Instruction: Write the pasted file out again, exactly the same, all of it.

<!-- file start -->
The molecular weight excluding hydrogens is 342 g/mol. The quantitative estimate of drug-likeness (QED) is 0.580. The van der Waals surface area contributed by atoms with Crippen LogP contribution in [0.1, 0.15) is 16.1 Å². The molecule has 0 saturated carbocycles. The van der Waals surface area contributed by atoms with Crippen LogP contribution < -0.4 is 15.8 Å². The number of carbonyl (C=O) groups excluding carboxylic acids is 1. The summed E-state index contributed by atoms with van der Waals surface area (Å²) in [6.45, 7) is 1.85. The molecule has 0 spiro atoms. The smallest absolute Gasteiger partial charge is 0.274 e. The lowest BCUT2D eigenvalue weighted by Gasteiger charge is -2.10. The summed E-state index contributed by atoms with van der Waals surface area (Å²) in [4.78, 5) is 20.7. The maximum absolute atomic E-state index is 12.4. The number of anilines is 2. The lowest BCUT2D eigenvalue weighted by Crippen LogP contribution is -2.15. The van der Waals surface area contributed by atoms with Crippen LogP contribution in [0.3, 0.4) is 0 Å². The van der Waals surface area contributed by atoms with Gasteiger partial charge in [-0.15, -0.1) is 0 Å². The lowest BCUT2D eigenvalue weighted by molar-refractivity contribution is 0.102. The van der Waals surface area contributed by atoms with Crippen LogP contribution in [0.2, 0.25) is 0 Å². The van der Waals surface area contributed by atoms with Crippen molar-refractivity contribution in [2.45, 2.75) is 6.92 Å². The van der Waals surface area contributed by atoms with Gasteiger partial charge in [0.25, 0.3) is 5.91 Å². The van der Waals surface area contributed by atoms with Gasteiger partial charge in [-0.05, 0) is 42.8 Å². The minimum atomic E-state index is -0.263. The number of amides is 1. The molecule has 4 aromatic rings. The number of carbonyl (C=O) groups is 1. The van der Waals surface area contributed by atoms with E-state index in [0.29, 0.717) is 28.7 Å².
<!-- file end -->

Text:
The molecular weight excluding hydrogens is 342 g/mol. The quantitative estimate of drug-likeness (QED) is 0.580. The van der Waals surface area contributed by atoms with Crippen LogP contribution in [0.1, 0.15) is 16.1 Å². The molecule has 0 saturated carbocycles. The van der Waals surface area contributed by atoms with Crippen LogP contribution < -0.4 is 15.8 Å². The number of carbonyl (C=O) groups excluding carboxylic acids is 1. The summed E-state index contributed by atoms with van der Waals surface area (Å²) in [6.45, 7) is 1.85. The molecule has 0 spiro atoms. The smallest absolute Gasteiger partial charge is 0.274 e. The lowest BCUT2D eigenvalue weighted by Gasteiger charge is -2.10. The summed E-state index contributed by atoms with van der Waals surface area (Å²) in [4.78, 5) is 20.7. The maximum absolute atomic E-state index is 12.4. The number of anilines is 2. The lowest BCUT2D eigenvalue weighted by Crippen LogP contribution is -2.15. The van der Waals surface area contributed by atoms with Crippen LogP contribution in [0.3, 0.4) is 0 Å². The van der Waals surface area contributed by atoms with Gasteiger partial charge in [-0.15, -0.1) is 0 Å². The lowest BCUT2D eigenvalue weighted by molar-refractivity contribution is 0.102. The van der Waals surface area contributed by atoms with Crippen LogP contribution in [0.2, 0.25) is 0 Å². The van der Waals surface area contributed by atoms with Crippen molar-refractivity contribution in [2.45, 2.75) is 6.92 Å². The van der Waals surface area contributed by atoms with Gasteiger partial charge in [0.25, 0.3) is 5.91 Å². The van der Waals surface area contributed by atoms with Gasteiger partial charge in [-0.05, 0) is 42.8 Å². The minimum atomic E-state index is -0.263. The number of amides is 1. The molecule has 4 aromatic rings. The number of carbonyl (C=O) groups is 1. The van der Waals surface area contributed by atoms with E-state index in [0.29, 0.717) is 28.7 Å².